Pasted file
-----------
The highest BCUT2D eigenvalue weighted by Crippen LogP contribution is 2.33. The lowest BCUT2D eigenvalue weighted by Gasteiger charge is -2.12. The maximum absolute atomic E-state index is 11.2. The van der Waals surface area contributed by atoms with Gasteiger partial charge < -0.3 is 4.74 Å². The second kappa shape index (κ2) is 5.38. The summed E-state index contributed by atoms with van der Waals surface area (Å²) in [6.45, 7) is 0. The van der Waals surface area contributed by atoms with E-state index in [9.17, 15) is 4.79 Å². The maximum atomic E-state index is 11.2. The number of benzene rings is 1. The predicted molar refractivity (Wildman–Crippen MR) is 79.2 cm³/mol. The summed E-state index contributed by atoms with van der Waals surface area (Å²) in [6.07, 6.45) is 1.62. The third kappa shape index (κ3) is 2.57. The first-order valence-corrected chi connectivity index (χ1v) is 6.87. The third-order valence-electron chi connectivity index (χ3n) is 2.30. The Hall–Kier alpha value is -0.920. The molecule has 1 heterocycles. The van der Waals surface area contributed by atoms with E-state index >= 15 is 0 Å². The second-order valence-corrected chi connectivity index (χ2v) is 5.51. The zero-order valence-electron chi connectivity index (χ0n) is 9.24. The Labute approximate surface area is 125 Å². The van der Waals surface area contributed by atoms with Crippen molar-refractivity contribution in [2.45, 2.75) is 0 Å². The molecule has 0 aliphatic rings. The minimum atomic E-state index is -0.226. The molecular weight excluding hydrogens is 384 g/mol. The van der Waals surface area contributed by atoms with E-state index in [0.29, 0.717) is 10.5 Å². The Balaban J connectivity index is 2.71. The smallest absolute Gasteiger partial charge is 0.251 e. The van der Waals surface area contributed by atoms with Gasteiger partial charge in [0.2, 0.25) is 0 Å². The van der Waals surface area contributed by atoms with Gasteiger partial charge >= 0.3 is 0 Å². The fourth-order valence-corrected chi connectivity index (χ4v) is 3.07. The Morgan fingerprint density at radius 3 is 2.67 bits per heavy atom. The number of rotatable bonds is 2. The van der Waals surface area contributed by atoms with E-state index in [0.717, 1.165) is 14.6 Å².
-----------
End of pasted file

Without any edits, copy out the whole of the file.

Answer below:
The highest BCUT2D eigenvalue weighted by Crippen LogP contribution is 2.33. The lowest BCUT2D eigenvalue weighted by Gasteiger charge is -2.12. The maximum absolute atomic E-state index is 11.2. The van der Waals surface area contributed by atoms with Gasteiger partial charge < -0.3 is 4.74 Å². The second kappa shape index (κ2) is 5.38. The summed E-state index contributed by atoms with van der Waals surface area (Å²) in [6.45, 7) is 0. The van der Waals surface area contributed by atoms with E-state index in [9.17, 15) is 4.79 Å². The maximum atomic E-state index is 11.2. The number of benzene rings is 1. The predicted molar refractivity (Wildman–Crippen MR) is 79.2 cm³/mol. The summed E-state index contributed by atoms with van der Waals surface area (Å²) in [6.07, 6.45) is 1.62. The third kappa shape index (κ3) is 2.57. The first-order valence-corrected chi connectivity index (χ1v) is 6.87. The third-order valence-electron chi connectivity index (χ3n) is 2.30. The Hall–Kier alpha value is -0.920. The molecule has 1 heterocycles. The van der Waals surface area contributed by atoms with E-state index >= 15 is 0 Å². The second-order valence-corrected chi connectivity index (χ2v) is 5.51. The zero-order valence-electron chi connectivity index (χ0n) is 9.24. The Labute approximate surface area is 125 Å². The van der Waals surface area contributed by atoms with Crippen molar-refractivity contribution in [2.45, 2.75) is 0 Å². The molecule has 0 aliphatic rings. The minimum atomic E-state index is -0.226. The molecular weight excluding hydrogens is 384 g/mol. The van der Waals surface area contributed by atoms with E-state index in [0.29, 0.717) is 10.5 Å². The Balaban J connectivity index is 2.71. The smallest absolute Gasteiger partial charge is 0.251 e. The van der Waals surface area contributed by atoms with Gasteiger partial charge in [0.2, 0.25) is 0 Å². The van der Waals surface area contributed by atoms with Gasteiger partial charge >= 0.3 is 0 Å². The fourth-order valence-corrected chi connectivity index (χ4v) is 3.07. The Morgan fingerprint density at radius 3 is 2.67 bits per heavy atom. The number of rotatable bonds is 2. The van der Waals surface area contributed by atoms with E-state index in [0.717, 1.165) is 14.6 Å².